The tables have drastically turned in the Syria conflict in recent months and Western inaction and indecisiveness has played a significant part.
The U.S. and its European allies have failed the Syrian people and to make matters worse, western diplomats are still bickering internally on how they should respond to the Syrian conflict, when they have had 2.5 years to formulate an approach.
Infamous red-lines have long been crossed, dozens of cities lie in rubble, over 100,000 dead and millions displaced with the rate increasing all the time. Yet the West is still plagued by unease and uncertainty on its moral obligations.
As the Syrian civil war has festered and decayed, more divisive western policy at the outset would have achieved a far quicker political transition, saved thousands of lives, infrastructure and untold suffering.
Now the conflict has become so messy that even the West is startled to respond. A great example is the proposal to arm selected members of the Free Syrian Army (FSA). Both Great Britain and France petitioned vehemently for months to end the EU arms embargo in May. Now that they have gotten their wish, they have got frosty feet. Likewise the US announced intent to supply weapons in mid-June after acknowledging that Bash al-Assad had crossed a red-line (the same murky red line that Assad had passed long ago), yet there are no signs of supplies.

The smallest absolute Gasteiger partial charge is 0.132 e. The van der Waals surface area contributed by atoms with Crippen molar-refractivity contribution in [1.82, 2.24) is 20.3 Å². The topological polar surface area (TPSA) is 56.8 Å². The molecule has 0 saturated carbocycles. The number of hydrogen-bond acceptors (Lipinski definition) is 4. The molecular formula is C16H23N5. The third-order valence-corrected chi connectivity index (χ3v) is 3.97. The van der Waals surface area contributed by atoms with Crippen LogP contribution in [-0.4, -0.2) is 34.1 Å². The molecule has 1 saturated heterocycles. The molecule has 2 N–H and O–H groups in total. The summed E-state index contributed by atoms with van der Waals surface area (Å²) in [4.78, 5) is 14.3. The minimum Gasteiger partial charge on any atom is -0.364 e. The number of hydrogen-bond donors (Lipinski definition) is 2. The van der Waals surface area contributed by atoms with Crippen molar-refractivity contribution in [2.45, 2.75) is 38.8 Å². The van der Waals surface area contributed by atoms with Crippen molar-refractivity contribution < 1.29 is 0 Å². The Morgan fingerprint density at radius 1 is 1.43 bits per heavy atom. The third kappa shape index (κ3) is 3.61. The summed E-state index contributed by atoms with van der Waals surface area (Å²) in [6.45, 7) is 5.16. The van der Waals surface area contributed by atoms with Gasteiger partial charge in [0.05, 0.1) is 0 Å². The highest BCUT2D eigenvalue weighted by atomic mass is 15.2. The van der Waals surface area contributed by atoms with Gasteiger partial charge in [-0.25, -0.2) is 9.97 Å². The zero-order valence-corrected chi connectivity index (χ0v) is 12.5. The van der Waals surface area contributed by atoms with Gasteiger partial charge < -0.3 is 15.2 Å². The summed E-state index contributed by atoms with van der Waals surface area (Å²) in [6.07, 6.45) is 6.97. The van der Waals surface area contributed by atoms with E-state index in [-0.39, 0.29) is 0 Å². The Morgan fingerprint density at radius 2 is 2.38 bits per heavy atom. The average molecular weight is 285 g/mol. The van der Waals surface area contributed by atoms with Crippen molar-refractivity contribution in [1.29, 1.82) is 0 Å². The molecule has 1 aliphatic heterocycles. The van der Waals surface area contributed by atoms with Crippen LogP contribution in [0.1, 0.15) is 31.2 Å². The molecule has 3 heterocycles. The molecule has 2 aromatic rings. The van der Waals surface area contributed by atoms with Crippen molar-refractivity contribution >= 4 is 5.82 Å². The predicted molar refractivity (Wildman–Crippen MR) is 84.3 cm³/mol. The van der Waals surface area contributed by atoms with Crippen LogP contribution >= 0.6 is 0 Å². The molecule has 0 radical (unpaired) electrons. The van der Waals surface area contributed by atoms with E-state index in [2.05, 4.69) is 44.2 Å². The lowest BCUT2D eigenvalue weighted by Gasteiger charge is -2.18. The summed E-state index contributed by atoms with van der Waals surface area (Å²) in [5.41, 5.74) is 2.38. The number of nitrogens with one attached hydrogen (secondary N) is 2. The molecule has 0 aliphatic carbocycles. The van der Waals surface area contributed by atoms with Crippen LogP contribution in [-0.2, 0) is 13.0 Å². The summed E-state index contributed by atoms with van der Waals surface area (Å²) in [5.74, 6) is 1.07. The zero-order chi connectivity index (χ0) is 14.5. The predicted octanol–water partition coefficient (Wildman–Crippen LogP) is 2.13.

The conflict has become so complex and cloudy that Western powers do not believe that their “light” weaponry would make any different. Yet ironically, Russia and Iran have been arming Assad to the teeth with no remorse.
In the time that the West has stood idle, Syrian has become the battleground for who’s who of Jihadists and foreign fighters. The war is no longer about ousting Assad and freeing Syria from dictatorship, it is now heavily sectarian and to a certain extent a proxy battle for a new Cold War with Russia, Iran and China.
With Hezbollah arms deep in supporting Assad, al-Qaeda spear-heading the rebel onslaught, even the Taliban looking to enter the fray, and add Lebanese, Iranian and Iraqi factions into the mix, Syria has become an even more entrenched minefield.
With Assad fighting back, the rebels literally fighting each other, Islamist forces battling Kurdish fighters and Geneva mark 2 becoming an ever distant mirage, the short-term prospects are bleak.
But the world must forget sectarianism, the new Cold war arena or those jockeying for regional power. The Western powers and the United Nations must act for the sake of humanity if nothing else.
When will enough deemed enough? Just how will history look back on the West and particularly the UN which has been an all but paralysed bystander?
By the time sane powers intervene, there will be little to intervene for. What will Syrians do with no economy, destroyed communities, homes in rubble and their currency worthless?